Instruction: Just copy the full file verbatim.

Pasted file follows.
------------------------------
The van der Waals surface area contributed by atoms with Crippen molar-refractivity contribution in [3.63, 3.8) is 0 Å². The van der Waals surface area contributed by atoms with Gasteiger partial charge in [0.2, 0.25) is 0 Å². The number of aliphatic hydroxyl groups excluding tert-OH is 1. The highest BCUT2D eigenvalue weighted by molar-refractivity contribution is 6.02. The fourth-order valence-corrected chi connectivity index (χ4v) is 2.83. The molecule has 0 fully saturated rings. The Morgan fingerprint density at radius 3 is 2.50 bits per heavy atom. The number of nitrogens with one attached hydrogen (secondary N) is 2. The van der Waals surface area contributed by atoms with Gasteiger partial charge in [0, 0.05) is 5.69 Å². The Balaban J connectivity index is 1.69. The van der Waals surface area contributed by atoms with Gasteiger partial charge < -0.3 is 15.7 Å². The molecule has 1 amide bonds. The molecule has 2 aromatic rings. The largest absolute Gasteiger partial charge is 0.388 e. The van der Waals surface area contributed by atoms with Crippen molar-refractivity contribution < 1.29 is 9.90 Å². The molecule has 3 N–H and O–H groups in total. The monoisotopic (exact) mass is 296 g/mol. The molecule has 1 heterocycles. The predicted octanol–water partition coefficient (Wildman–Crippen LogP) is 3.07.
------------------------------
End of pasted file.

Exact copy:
The van der Waals surface area contributed by atoms with Crippen molar-refractivity contribution in [3.63, 3.8) is 0 Å². The van der Waals surface area contributed by atoms with Gasteiger partial charge in [0.2, 0.25) is 0 Å². The number of aliphatic hydroxyl groups excluding tert-OH is 1. The highest BCUT2D eigenvalue weighted by molar-refractivity contribution is 6.02. The fourth-order valence-corrected chi connectivity index (χ4v) is 2.83. The molecule has 0 fully saturated rings. The Morgan fingerprint density at radius 3 is 2.50 bits per heavy atom. The number of nitrogens with one attached hydrogen (secondary N) is 2. The van der Waals surface area contributed by atoms with Gasteiger partial charge in [0, 0.05) is 5.69 Å². The Balaban J connectivity index is 1.69. The van der Waals surface area contributed by atoms with Gasteiger partial charge < -0.3 is 15.7 Å². The molecule has 1 amide bonds. The molecule has 2 aromatic rings. The largest absolute Gasteiger partial charge is 0.388 e. The van der Waals surface area contributed by atoms with Crippen molar-refractivity contribution < 1.29 is 9.90 Å². The molecule has 3 N–H and O–H groups in total. The monoisotopic (exact) mass is 296 g/mol. The molecule has 1 heterocycles. The predicted octanol–water partition coefficient (Wildman–Crippen LogP) is 3.07.